In an affront to Rick Scott-era rules that have cost the state years in court battles, an appellate court issued a ruling Tuesday that the current medical marijuana regulatory system is unconstitutional and inconsistent with Amendment 2, the ballot proposal that legalized medical marijuana.
A 1st District Court of Appeal decision in Tallahassee called the current, vertically integrated system unconstitutional for the way it caps licenses and charges companies with essentially being one-man bands — they must grow, process, package and sell medical marijuana without bringing in businesses to handle different parts of the process.
Critics say licensees may not have the technical or business skills to be effective in all areas, making it an inefficient model for a burgeoning industry.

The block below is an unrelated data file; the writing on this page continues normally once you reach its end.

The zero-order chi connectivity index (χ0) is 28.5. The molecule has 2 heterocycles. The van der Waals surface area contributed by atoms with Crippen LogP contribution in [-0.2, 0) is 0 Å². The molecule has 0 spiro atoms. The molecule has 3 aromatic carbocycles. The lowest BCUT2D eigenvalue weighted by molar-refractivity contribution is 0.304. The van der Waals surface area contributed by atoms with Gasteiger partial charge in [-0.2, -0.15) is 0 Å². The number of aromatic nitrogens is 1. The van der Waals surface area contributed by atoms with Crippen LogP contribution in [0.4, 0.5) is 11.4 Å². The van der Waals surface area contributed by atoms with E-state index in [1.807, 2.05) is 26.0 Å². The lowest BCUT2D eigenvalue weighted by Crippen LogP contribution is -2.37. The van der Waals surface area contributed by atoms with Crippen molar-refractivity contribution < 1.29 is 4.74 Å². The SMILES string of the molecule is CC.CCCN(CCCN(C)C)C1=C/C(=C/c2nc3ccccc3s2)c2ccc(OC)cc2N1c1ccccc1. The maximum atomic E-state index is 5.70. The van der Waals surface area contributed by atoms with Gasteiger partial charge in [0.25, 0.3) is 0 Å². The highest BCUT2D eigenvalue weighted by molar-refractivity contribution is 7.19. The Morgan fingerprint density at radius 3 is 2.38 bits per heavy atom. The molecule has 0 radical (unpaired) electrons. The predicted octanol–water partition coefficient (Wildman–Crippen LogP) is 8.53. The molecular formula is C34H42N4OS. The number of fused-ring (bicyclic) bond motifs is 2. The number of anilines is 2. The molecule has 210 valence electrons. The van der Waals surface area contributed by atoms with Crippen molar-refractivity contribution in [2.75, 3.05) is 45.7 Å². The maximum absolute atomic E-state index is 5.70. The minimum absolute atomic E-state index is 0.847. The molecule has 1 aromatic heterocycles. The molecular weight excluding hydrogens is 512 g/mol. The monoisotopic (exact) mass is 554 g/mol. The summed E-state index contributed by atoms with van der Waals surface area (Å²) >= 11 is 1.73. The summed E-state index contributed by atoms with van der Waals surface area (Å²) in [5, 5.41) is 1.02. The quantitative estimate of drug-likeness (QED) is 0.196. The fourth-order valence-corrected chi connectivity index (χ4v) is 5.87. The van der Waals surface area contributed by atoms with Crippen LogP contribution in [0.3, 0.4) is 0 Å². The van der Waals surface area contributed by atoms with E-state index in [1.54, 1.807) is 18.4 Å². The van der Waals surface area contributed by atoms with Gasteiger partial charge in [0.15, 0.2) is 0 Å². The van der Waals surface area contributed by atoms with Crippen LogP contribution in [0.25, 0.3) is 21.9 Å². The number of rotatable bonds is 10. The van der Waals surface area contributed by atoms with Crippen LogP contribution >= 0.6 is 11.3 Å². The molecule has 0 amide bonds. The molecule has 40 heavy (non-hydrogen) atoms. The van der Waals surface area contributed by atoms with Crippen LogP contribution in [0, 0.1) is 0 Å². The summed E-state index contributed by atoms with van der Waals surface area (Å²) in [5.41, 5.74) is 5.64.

Tampa-based Florigrown originally sued the Department of Health, which regulates medical marijuana under its Office of Medical Marijuana Use, after being denied approval of a license. The system currently caps the number of facilities — a statute the court called “unreasonable” in its ruling.
The three-judge panel’s ruling upheld in part a 2018 decision by Leon County Circuit Judge Charles Dodson, who sided with Florigrown in a lawsuit alleging the law did not properly carry out the amendment.
Dodson issued a temporary injunction requiring state health officials to begin registering Florigrown and other medical-marijuana firms to do business, but the judge’s order was put on hold while the state appealed.
In 2016, 71 percent of Floridians voted to legalize medical marijuana on a constitutional amendment largely bankrolled by Orlando attorney and political booster John Morgan.
The amendment defines “medical marijuana treatment centers” as “an entity that acquires, cultivates, possesses, processes … transfers, transports, sells, distributes, dispenses, or administers marijuana, products containing marijuana, related supplies, or educational materials” to qualifying patients or their caregivers, and is registered by the Department of Health.
But the 2017 bill signed into law by then-governor Scott says “a licensed medical marijuana treatment center shall cultivate, process, transport and dispense marijuana for medical use.”